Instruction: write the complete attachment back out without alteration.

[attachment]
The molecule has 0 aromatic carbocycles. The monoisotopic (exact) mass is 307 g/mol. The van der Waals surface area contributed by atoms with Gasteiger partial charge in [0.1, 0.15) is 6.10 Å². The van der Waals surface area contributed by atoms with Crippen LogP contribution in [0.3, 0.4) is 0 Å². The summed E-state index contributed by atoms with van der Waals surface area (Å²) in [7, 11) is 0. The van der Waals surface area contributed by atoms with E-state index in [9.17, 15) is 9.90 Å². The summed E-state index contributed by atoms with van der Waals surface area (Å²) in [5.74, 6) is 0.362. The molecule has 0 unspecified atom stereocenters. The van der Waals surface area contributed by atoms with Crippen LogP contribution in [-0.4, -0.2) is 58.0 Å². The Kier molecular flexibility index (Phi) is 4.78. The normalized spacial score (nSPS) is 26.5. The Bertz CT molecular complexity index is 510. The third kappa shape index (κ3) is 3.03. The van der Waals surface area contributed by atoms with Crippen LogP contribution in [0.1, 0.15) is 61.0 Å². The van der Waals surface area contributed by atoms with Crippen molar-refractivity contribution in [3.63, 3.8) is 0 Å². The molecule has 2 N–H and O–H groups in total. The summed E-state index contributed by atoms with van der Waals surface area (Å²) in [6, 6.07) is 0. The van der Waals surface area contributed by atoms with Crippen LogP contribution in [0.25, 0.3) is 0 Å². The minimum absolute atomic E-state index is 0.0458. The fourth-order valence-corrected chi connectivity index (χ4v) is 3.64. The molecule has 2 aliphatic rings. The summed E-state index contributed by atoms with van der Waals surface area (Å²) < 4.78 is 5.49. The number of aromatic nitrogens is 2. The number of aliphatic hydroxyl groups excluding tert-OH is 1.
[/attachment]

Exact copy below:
The molecule has 0 aromatic carbocycles. The monoisotopic (exact) mass is 307 g/mol. The van der Waals surface area contributed by atoms with Gasteiger partial charge in [0.1, 0.15) is 6.10 Å². The van der Waals surface area contributed by atoms with Crippen LogP contribution in [0.3, 0.4) is 0 Å². The summed E-state index contributed by atoms with van der Waals surface area (Å²) in [7, 11) is 0. The van der Waals surface area contributed by atoms with E-state index in [9.17, 15) is 9.90 Å². The summed E-state index contributed by atoms with van der Waals surface area (Å²) in [5.74, 6) is 0.362. The molecule has 0 unspecified atom stereocenters. The van der Waals surface area contributed by atoms with Crippen LogP contribution in [-0.4, -0.2) is 58.0 Å². The Kier molecular flexibility index (Phi) is 4.78. The normalized spacial score (nSPS) is 26.5. The Bertz CT molecular complexity index is 510. The third kappa shape index (κ3) is 3.03. The van der Waals surface area contributed by atoms with Crippen LogP contribution in [0.1, 0.15) is 61.0 Å². The van der Waals surface area contributed by atoms with Crippen molar-refractivity contribution in [3.63, 3.8) is 0 Å². The molecule has 2 N–H and O–H groups in total. The summed E-state index contributed by atoms with van der Waals surface area (Å²) in [6, 6.07) is 0. The van der Waals surface area contributed by atoms with Crippen LogP contribution in [0.25, 0.3) is 0 Å². The minimum absolute atomic E-state index is 0.0458. The fourth-order valence-corrected chi connectivity index (χ4v) is 3.64. The molecule has 2 aliphatic rings. The summed E-state index contributed by atoms with van der Waals surface area (Å²) < 4.78 is 5.49. The number of aromatic nitrogens is 2. The number of aliphatic hydroxyl groups excluding tert-OH is 1.